Pleasures of staring at birds in the post-truth world

My introduction to the world of birdwatching (many thanks to Jędrzej Winiecki, a real pro). Damn cold and windy March morning, but the whole experience – thoroughly addictive!

Myriads of European golden plovers, thousands of Taiga bean geese, some cackling geese, some ruffs, a dozen of black-tailed godwits, one white-tailed eagle, plus twenty or thirty other species. Most of them migratory, in transit to their summer habitats. 

Simple pleasures of staring at birds (Look, there they are!) in the world of post-truths.

Time to buy a pair of wellingtons.

Sound and science hooligans on board

Here it is. Trailer of the latest, seventh installment of the Pioneers series. Artur Ekert DIY. 

Let me quote the synopsis: In 1992 Artur Ekert (b. 1961), a young maverick mathematician and physicist, invented a unique kind of quantum cryptography. Being a recipe for the perfect cipher, it also questioned some common truths about the nature of free will and randomness. Despite being intensively researched the idea remains remarkably challenging and elusive – as does its inventor. This rare movie presents Artur Ekert in his ad hoc habitat, in Singapore.

I hope you’ll enjoy the trailer (and a bonus, below) – the movie premiere soon.

Images – well you’ve seen some of them. Artur, you might know him as well, from our other projects (The Mechanics, Reality Lost, etc.). He’s a famously elusive master of quantum Zen.

The novel element, the killer element indeed, is the original music composed and performed by Jacek Mazurkiewicz, contrabassist, composer, and sound hooligan – the rising star of European jazz and improvisational scene. Just listen to this excerpt.

Jacek and Artur, honor and pleasure to have you both on board in this project. Thanks a million, guys!

PS Yes, we filmed at Rochor Centre, one of those haunting places in Singapore that are silently giving way to so called modernity.

Unfamiliarization of the city of Warsaw

Making familiar unfamiliar. Unfamiliarization. The first step in research of a given culture, they say. It happens so naturally, instinctively easily when we travel, usually providing us with an illusion of understanding. And it is so difficult to achieve when we try to defamiliarize the place we are used to. Here are some attempts of making Warsaw alien again.   

Terraforming planet Earth

Terraforming (literally, “Earth-shaping”) of a planet, moon, or other body is the hypothetical process of deliberately modifying its atmosphere, temperature, surface topography or ecology to be similar to the environment of Earth to make it habitable by Earth-like life. (Wikipedia)

The land of overlapping IDs

Niederschlesien, Niederschläsing, Dolní Slezsko, Dolny Ślůnsk, Silesia Inferior, aka Dolny Śląsk. The quintessential Europe. The region which has as many names as identities. Or go back – its identity is something fluent, overlapping, ever changing, and emergent. It doesn’t conform to the framework of national identities, it does not conform to the scheme of borderlines.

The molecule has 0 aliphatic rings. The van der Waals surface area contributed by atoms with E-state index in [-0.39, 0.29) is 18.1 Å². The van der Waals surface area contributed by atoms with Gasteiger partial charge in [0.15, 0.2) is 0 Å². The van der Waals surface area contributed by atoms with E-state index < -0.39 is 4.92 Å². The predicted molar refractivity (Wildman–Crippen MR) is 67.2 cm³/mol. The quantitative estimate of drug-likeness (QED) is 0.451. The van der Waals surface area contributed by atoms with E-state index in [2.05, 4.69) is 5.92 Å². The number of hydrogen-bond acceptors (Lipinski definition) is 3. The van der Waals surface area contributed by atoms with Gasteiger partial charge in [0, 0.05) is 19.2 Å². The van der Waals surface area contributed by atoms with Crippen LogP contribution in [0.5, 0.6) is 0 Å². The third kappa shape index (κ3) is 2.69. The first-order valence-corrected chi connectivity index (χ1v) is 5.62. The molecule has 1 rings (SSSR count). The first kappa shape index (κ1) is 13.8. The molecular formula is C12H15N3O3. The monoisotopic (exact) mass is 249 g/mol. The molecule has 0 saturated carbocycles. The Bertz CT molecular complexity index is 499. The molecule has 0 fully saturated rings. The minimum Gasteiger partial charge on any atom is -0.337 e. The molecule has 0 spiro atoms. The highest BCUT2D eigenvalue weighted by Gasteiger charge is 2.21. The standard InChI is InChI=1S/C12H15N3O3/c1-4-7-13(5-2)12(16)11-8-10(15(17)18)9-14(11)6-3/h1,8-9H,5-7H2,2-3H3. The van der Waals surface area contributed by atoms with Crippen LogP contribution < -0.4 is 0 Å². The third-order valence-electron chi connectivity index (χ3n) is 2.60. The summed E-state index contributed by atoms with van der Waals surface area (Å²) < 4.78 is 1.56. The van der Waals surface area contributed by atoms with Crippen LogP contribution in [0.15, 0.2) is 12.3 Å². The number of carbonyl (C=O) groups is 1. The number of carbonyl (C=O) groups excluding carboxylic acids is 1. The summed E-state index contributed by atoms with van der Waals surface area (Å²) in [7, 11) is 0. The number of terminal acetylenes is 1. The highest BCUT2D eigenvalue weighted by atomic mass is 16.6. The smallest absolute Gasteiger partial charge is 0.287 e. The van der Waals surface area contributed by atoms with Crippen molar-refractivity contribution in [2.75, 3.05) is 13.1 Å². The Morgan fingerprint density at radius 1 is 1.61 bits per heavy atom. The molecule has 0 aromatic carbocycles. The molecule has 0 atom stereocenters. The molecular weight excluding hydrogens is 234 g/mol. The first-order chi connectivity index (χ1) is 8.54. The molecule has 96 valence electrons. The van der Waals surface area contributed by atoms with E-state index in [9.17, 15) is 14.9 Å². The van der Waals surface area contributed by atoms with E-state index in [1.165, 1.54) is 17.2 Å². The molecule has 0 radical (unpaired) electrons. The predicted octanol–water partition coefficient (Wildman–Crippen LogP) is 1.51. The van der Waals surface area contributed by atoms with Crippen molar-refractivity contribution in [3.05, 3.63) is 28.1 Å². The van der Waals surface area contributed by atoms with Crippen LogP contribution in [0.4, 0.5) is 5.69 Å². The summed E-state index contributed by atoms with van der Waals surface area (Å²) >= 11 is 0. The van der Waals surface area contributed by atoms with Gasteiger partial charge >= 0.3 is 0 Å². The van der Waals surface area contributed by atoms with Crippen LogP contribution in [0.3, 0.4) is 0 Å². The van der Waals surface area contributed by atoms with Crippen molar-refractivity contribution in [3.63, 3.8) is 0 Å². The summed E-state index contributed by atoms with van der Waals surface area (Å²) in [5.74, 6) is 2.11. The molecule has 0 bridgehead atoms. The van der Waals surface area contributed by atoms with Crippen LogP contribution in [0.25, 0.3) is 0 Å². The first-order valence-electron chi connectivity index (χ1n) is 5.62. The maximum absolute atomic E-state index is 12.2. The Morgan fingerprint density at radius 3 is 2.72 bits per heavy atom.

Every single square meter of this region changed hands countless number of times.  Last time it happened in 1945, after the WWII, when it became a part of Poland.

Or go back again – last time it happened in 1989, right after the end of communist rule in Central and Eastern Europe. The region was abandoned by the state, became a subject of the bold experiment of liberal capitalism – and it is not entirely clear whether it will recover anytime soon.

It was my first visit there – going back in summer.

Selling docs in the city of dancing huizen

So – how is it to sell a movie? Your movie. You know its weaknesses, you hate all those moments that suck (but you don’t know how to fix them), you are well aware that its idiosyncrasies – but you still deeply believe in it, you believe that perhaps you’ve managed to save this little piece of reality from getting forgotten, unnoticed. But becoming a victim of your own subjectivism and ordinary bias is so instinctive….

So – how it is to sell a science documentary movie which doesn’t fit common formats, the movie which is intentionally old fashioned and slow paced? Let the talking heads talk, someone I respect greatly said. But how to sell a talking head in the YouTube era, when attention span equals ten seconds? Well, it doesn’t come easily.

Visit to IDFA: International Documentary Filmfestival Amsterdam was quite an experience. Despite the fact that the Pioneers series has been screened, broadcasted, noticed, and even praised locally, breaking the barrier and making it internationally recognizable is a challenge. The more that science sells rather poorly at the Docs for Sale market. But: 1) countless lessons were learned, 2) wonderfully helpful people met, 3) new ideas conceived. And yes – some great deals were made too! More about it – soon, once it’s official. 

Enough whining and boasting – time for a trivial closing observation. While taking pictures of the old Amsterdam, I noticed nothing. Although then, editing them for export, I found myself clueless about the apparent optical distortions of the images. Houses seemed to be dancing. Each wiggled separately, leaning to the right, to the left, hanging over, falling down. One could look for a single vertical and horizontal line in vain.

But this is how it is – due to the moving foundations, laid on a sloughy ground, all the buildings have been acting like living organisms. A short visit to the Rijks Museum proves it wasn’t intended at all, of course, when the Herengracht was designed and erected. Have a look at the View of the Golden Bend in the Herengracht by Gerrit Adriaensz (1671-1672). What perfectly – and boringly – executed a layout!

The question is: what makes movies and buildings truly interesting?

This is a personal website of Karol Jalochowski, a science journalist, reporter, and documentary film maker of POLITYKA weekly (supported by CQT/NUS).